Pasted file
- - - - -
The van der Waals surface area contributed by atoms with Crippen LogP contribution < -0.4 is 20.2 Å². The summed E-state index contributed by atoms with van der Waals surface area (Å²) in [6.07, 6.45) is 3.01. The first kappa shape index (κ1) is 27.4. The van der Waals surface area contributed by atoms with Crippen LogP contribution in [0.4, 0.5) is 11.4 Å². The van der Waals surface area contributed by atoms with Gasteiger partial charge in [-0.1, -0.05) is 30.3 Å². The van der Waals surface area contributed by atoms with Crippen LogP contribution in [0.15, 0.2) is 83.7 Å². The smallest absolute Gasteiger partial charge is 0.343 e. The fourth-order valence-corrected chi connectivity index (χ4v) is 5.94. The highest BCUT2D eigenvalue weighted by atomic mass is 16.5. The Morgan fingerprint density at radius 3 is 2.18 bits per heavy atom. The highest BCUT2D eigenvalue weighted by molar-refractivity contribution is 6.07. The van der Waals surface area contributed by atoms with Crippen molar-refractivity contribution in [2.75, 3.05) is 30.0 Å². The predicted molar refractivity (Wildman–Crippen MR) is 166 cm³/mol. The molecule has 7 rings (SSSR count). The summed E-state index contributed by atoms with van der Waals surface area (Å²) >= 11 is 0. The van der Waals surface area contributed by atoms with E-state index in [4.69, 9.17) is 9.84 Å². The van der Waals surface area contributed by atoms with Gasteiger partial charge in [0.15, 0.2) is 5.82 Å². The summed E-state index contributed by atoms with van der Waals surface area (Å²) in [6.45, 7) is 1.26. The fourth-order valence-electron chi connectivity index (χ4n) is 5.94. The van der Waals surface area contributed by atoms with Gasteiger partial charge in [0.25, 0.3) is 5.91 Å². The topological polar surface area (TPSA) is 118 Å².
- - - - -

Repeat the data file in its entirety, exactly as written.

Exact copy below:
The van der Waals surface area contributed by atoms with Crippen LogP contribution < -0.4 is 20.2 Å². The summed E-state index contributed by atoms with van der Waals surface area (Å²) in [6.07, 6.45) is 3.01. The first kappa shape index (κ1) is 27.4. The van der Waals surface area contributed by atoms with Crippen LogP contribution in [0.4, 0.5) is 11.4 Å². The van der Waals surface area contributed by atoms with Gasteiger partial charge in [-0.1, -0.05) is 30.3 Å². The van der Waals surface area contributed by atoms with Crippen LogP contribution in [0.15, 0.2) is 83.7 Å². The smallest absolute Gasteiger partial charge is 0.343 e. The fourth-order valence-corrected chi connectivity index (χ4v) is 5.94. The highest BCUT2D eigenvalue weighted by atomic mass is 16.5. The Morgan fingerprint density at radius 3 is 2.18 bits per heavy atom. The highest BCUT2D eigenvalue weighted by molar-refractivity contribution is 6.07. The van der Waals surface area contributed by atoms with Crippen molar-refractivity contribution in [2.75, 3.05) is 30.0 Å². The predicted molar refractivity (Wildman–Crippen MR) is 166 cm³/mol. The molecule has 7 rings (SSSR count). The summed E-state index contributed by atoms with van der Waals surface area (Å²) >= 11 is 0. The van der Waals surface area contributed by atoms with E-state index in [4.69, 9.17) is 9.84 Å². The van der Waals surface area contributed by atoms with Gasteiger partial charge in [0.15, 0.2) is 5.82 Å². The summed E-state index contributed by atoms with van der Waals surface area (Å²) in [6.45, 7) is 1.26. The fourth-order valence-electron chi connectivity index (χ4n) is 5.94. The van der Waals surface area contributed by atoms with Gasteiger partial charge in [0.25, 0.3) is 5.91 Å². The topological polar surface area (TPSA) is 118 Å².